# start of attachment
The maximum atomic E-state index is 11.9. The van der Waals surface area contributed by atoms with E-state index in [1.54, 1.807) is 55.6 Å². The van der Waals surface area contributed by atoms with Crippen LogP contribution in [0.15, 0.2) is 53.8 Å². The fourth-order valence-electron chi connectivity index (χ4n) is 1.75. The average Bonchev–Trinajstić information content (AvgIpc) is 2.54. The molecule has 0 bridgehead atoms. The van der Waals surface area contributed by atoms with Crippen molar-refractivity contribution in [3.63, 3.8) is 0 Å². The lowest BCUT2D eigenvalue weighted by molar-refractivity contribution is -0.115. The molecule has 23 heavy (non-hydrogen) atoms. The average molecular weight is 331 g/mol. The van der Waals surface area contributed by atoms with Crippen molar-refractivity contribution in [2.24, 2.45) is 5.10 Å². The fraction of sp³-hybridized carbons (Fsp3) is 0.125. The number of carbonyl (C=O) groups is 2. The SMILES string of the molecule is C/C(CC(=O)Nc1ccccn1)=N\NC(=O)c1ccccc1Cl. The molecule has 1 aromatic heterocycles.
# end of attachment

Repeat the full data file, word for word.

The maximum atomic E-state index is 11.9. The van der Waals surface area contributed by atoms with E-state index in [1.54, 1.807) is 55.6 Å². The van der Waals surface area contributed by atoms with Crippen LogP contribution in [0.15, 0.2) is 53.8 Å². The fourth-order valence-electron chi connectivity index (χ4n) is 1.75. The average Bonchev–Trinajstić information content (AvgIpc) is 2.54. The molecule has 0 bridgehead atoms. The van der Waals surface area contributed by atoms with Crippen molar-refractivity contribution in [3.63, 3.8) is 0 Å². The lowest BCUT2D eigenvalue weighted by molar-refractivity contribution is -0.115. The molecule has 23 heavy (non-hydrogen) atoms. The average molecular weight is 331 g/mol. The van der Waals surface area contributed by atoms with Crippen molar-refractivity contribution in [2.24, 2.45) is 5.10 Å². The fraction of sp³-hybridized carbons (Fsp3) is 0.125. The number of carbonyl (C=O) groups is 2. The SMILES string of the molecule is C/C(CC(=O)Nc1ccccn1)=N\NC(=O)c1ccccc1Cl. The molecule has 1 aromatic heterocycles.